Homestead Skills That Transfer Over To Survival Skills

If you are lucky enough to live on a homestead, there’s no doubt you’ve probably learned some very impressive skills. Homestead life can be tough, it can be challenging, but it can also be highly rewarding, especially when the skills that you’ve learned can be put to good use elsewhere.

It’s interesting to note that there are a lot of homestead skills that can be transferred over to survival skills. This means that if you fancy becoming a bit of a prepper, you should already have a lot of skills and knowledge that will help you to get through a survival situation.
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Making Raspberry Jam

Last year was the first year that we were able to harvest any of our raspberries. We were pleasantly surprised at how many we were able to gather. Many we ate right there on the spot. Wow, they were delicious right off the vine! So, of course we had to make raspberry jam too.

Fresh raspberries do not keep very long so once they started trickling in we froze what we did not eat right away. Once we had enough we planned to make raspberry jam, but things never seem to go as planned. So we just got around to making raspberry jam. Freezing is so convenient if your berries are coming in small batches or if you just do not have time to use them. We pulled the frozen raspberries out of the freezer and ran the bags under some cold water to thaw. They thaw rather quickly.
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How to Pressure Can Green Beans

Our green beans are coming in nicely this year and not a moment too soon! We had to breakdown and buy a few cans of store bought green beans not too long ago. What a shame. But happily we have already canned our second batch of contender green beans this season. Contender green beans are string-less. That makes life a whole lot easier, but we also will have some half-runners coming in later. They have strings, but they are just such a tasty bean they are worth the effort. If you are harvesting your own seeds from your beans don’t plant contender and other varieties with strings at the same time or they will cross pollinate. There’s no telling what you’ll end up with the next year!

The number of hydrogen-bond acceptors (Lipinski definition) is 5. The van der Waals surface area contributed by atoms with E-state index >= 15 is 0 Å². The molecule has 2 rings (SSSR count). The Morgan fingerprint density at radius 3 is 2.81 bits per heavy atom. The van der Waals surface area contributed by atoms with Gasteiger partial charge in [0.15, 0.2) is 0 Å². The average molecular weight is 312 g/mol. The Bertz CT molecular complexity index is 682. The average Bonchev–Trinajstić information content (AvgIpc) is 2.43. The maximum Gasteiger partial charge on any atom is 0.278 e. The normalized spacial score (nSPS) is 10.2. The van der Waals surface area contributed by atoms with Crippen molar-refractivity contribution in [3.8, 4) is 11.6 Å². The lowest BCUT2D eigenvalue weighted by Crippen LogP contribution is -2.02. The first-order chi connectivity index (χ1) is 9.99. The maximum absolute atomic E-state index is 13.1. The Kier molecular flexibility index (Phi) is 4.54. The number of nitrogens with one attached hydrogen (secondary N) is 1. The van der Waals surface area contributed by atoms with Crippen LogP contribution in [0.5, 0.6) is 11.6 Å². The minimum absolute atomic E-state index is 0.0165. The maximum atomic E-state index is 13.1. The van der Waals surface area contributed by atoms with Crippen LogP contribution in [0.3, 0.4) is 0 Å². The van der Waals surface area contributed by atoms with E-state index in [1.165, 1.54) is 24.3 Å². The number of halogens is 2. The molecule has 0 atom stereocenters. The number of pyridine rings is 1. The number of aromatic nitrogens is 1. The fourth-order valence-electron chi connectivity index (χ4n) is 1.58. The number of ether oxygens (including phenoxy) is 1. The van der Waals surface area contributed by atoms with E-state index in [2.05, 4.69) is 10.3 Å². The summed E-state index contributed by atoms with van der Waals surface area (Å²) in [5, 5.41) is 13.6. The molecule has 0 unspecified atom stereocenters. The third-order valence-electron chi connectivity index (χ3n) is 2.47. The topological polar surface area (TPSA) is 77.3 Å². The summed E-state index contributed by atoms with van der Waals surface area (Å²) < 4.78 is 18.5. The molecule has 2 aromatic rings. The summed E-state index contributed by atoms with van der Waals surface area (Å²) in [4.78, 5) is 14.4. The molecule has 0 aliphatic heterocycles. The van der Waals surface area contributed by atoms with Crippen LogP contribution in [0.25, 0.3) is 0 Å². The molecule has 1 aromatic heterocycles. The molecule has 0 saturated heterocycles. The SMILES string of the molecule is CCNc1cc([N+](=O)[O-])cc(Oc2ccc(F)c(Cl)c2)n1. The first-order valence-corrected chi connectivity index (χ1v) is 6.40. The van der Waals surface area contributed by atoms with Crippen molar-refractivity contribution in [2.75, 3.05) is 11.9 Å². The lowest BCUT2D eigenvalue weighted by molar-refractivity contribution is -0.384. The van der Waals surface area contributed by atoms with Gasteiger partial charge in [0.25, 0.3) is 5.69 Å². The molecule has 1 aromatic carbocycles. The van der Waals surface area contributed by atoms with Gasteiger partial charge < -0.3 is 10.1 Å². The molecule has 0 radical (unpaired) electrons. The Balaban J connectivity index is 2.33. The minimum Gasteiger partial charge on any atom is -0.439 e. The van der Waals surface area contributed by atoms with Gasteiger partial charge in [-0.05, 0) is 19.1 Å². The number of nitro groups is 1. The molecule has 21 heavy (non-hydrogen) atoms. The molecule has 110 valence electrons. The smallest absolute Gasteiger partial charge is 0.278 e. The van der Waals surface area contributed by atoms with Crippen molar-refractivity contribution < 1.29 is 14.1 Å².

Snapped Contender Green Beans
Snapped Contender Green Beans

So, how about a little canning tutorial?

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Homestead Cooking with Carol: Bountiful Make-ahead Meals – Book Review

Although, for the last few years Jon and I have been working toward being more self-sufficient, prepared, and just living a simpler life, we are still far from experienced homesteaders. I must admit that we have spent hours picking, preparing, and canning our homegrown veggies to turn around and have frozen pizza for supper because we were too tired and didn’t have time for real food. Sadly, more than once we have taken note of this. Not only is it counterproductive, if we are not careful we could let such setbacks discourage us. So, when we had the opportunity to read and review Carol’s new eBook, “Homestead Cooking with Carol: Bountiful Make-ahead Meals”, we were ecstatic.

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Making Crab Apple Juice for Pectin

Making Crab Apple Juice for Pectin

There are several varieties of crab apples. Most people do not use the ornamental crab apples because they are so small and tedious to use, but since we had them we thought we would not let them go to waste. Last year we tried making a batch of crab apple juice. I thought it was tasty, but everyone else thought it was just way too tart. Since it was not going to be a preferred beverage in our house, we decided to try making it unsweetened this year and store it to be used for its pectin for later use in making other jams and jellies where pectin needs to be added.